Fate of 15 Iraqi political parties in balance

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BAGHDAD (AP) — Iraq’s electoral commission will decide within days whether to ban 15 political parties from running in March polls because their leaders allegedly have links to former dictator Saddam Hussein, a spokesman said Saturday.

The move could threaten attempts to draw former supporters of the insurgency into the political process, a key plank in the U.S. strategy to stabilize the country as American troops withdraw.

Judge Qassim al-Aboudi, a spokesman for the Independent High Electoral Commission, said the body had received complaints over 15 political parties from a parliamentary committee dedicated to rooting out high-level supporters of the former regime.

The whole process of “de-Baathification,” named after the former ruling party, began shortly after the U.S.-led invasion, and has resulted in the firing of thousands of Iraqis, mostly Sunnis, from the civil service and education professions.

However, the electoral body had not yet received its final formal report from the Accountability and Justice Committee, he said. It was expected imminently and the commission would make a decision within one or two days, he said.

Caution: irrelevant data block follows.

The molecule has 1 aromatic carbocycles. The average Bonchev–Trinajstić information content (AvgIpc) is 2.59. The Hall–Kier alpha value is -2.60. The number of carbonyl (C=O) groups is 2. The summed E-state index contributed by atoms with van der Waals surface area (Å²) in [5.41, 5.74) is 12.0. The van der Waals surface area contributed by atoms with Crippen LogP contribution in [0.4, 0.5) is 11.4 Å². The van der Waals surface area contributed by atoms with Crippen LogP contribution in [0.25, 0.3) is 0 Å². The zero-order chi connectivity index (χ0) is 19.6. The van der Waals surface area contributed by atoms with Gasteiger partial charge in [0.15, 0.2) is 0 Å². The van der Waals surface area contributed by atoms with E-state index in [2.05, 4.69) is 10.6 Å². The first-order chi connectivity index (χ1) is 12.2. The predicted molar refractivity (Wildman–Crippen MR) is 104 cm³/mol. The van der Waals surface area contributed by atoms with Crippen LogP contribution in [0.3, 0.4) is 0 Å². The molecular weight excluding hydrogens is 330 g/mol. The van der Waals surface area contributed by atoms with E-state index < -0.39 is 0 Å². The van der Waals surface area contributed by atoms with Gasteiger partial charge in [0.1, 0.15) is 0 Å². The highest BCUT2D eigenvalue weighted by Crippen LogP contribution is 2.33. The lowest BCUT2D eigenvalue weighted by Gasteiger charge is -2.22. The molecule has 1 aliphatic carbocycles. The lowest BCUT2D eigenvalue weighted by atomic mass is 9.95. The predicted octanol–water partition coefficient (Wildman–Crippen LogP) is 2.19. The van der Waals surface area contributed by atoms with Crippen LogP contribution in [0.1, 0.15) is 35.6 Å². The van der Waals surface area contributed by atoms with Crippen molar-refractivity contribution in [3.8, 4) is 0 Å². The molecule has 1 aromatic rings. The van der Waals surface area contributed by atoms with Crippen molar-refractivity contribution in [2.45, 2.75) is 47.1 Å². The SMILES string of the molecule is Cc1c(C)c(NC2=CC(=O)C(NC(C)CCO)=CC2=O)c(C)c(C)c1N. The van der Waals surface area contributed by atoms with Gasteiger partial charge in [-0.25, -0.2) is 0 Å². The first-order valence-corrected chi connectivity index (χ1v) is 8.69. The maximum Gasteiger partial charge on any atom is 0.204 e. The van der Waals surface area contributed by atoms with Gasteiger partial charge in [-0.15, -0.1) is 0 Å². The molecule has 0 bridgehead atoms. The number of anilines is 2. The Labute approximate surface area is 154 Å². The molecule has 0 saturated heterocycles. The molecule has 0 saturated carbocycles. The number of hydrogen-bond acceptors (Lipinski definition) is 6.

After the commission publishes its ruling in Iraqi newspapers, candidates and parties will have three days to appeal the decision before a panel of three judges specially appointed to deal with electoral matters, he said.

Iraqi voters will be closely scrutinizing the list for signs of bias. The country is struggling to overcome years of sectarian violence pitting its minority Sunni population against the majority Shiites. The Sunni-dominated province of Anbar became a heartland of the al-Qaida linked insurgency after Sunnis largely boycotted the 2005 polls.

But in the past three years, many Sunni militias have turned against the insurgents and are now working alongside the Shiite-dominated government, albeit in a strained and uneasy relationship. Analysts say the promise of political inclusion was a key part of persuading the militias to change sides.

Sunni politician Saleh al-Mutlaq has already said he is on the list because his popularity threatens the Shiite dominated government.

He heads the second-largest bloc of Sunni seats in parliament and is building an alliance with former Prime Minister Ayad Allawi, a Shiite, and current Sunni vice president Tariq al-Hashemi.

In a possible sign of the heightened tensions, gunmen attacked a member of the parliamentary committee as he drove his private car in eastern Baghdad, two police officials said. The man was wounded and his brother was killed. It was not immediately clear if the attack was related to the man’s work.

The officials spoke on condition of anonymity because they were not authorized to speak to the press.